If our children hear us confess that we love and serve a BIG God and yet they see us striving and straining through life, they will come to believe that more is on our shoulders than on God’s. If we can trust God enough to step away from our busy-important lives, to make a fort in the basement, or play a game with our children – even in the most desperate of economic situations – we will give our children a sense of much needed security and that all is well in their world.

What do you want readers to take away from this book?

To answer this question (I hope you don’t mind), I would like to share an endorsement from one of my sample readers. She expressed my deepest desire for my reader:

“Growing Grateful Kids is such a great source of conviction, encouragement, and inspiration to spur me on to finishing this parenting race well and not sputter out along the way. This book compels me to submit my own character to the refining of the Holy Spirit that I may be equipped to impart those lessons onto my children. Thank you, Susie, for taking the time, for submitting in obedience, and writing this down for a generation in desperate need of this kind of parenting book!” –Gail Miller

This is a Hearts at Home book. What is Hearts at Home?

Hearts at Home is an organization that encourages, educates, and equips women in the profession of motherhood. Hearts at Home encourages moms through annual conferences, our extensive website (, a free bi-weekly electronic newsletter, a radio program, and an entire line of books designed to meet the needs of moms all over the world!

Any closing thoughts?

I am very excited about the message in this book. It is my prayer that every one who reads it will be nourished, encouraged, and equipped to parent from a place of fullness, conviction, and confidence. Raising grateful, confident kids will be one of the most heroic, important things you do in your lifetime. God’s blessings to you!

Tuesday, March 02, 2010


In a house with small children, peace and quiet can be a hard to find.

With the birth of each child, the everyday clamor has slowly increased. A cacophony of sounds have made themselves at home, making quiet a scarce commodity in our house, especially in the hours before dinnertime!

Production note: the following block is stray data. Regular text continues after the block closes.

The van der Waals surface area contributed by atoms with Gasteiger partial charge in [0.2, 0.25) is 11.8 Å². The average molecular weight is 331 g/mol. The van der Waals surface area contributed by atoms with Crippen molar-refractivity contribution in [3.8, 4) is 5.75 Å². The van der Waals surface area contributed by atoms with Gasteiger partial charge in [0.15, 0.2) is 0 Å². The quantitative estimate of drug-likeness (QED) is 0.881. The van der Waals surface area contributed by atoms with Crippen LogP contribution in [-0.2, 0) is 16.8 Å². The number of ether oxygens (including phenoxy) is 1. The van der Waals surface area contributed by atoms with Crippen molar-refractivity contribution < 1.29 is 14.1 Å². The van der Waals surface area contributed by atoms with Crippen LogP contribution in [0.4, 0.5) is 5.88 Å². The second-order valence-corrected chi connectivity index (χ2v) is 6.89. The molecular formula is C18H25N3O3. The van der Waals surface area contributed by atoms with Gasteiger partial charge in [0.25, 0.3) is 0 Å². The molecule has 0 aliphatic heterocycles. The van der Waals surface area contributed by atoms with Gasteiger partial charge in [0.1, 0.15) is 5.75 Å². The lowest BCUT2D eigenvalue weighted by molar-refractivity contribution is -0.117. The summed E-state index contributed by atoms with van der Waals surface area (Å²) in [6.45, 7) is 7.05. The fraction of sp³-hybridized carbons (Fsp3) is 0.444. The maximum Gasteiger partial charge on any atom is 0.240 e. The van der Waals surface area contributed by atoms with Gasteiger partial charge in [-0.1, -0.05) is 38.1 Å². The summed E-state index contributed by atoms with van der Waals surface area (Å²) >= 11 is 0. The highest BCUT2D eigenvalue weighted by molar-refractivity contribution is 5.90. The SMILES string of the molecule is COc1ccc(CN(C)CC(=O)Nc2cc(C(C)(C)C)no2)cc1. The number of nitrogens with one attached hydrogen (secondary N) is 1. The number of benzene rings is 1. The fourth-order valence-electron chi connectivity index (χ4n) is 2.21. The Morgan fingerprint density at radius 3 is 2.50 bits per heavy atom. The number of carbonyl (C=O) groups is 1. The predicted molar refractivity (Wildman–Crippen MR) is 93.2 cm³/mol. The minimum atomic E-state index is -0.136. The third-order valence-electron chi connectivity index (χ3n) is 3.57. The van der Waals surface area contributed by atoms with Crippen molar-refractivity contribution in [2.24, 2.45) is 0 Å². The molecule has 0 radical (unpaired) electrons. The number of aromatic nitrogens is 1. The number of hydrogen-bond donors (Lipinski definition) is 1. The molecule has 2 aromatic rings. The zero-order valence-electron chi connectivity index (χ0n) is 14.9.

Voices play-acting, footsteps running, tromping and jumping, blocks falling, toys flying through the air and landing, boys yelling in fun and frustration, doors slamming, little boys crying, laughing, falling, water running, kids barking, chasing, tackling...

Some of the sound bites that come my way, I wish I could bottle up and hold forever. Hearing my tw0-year old hum Jesus Loves Me as he plays or listening in on the twins as they play trains are moments I treasure. When little voices say "Thank You Mommy" or even better "Love you Mommy" I can't help but smile.

Sooner than I think this house of mine will fall silent and peace and quiet will become the new norm. So today I am giving thanks for the gift of a noise-filled home and the dull roar created by the special little people who populate it.

What are some of the noises (fun, endearing, or frustrating) that fill your home?

Monday, March 01, 2010

Living with Less

Today I'd like to welcome Jill and Mark Savage. Jill and Mark's newest book Living with Less so your Family has More just released and I've invited them to share a little bit about this great resource!

Tell us a little bit about yourself and your family.

We have been married for 27 years…17 of them happily. After finding ourselves in a marriage counselor’s office around year 8 or so, we realized that we really didn’t know how to be married. We worked hard to turn things around and now we like to share that hope with other couples.

We have five children ranging from 13 to 25. Our oldest three are married. Anne (25) and her husband, Matt, live in Zion, IL, and are expecting our first grandchild in April. (We are very excited!) Evan (22) and his wife, Julie, have been married a year and a half and they live just a few miles from us. Erica (19) married her husband Kendall last September. They live in Augusta, GA, and wherever else the Army takes them.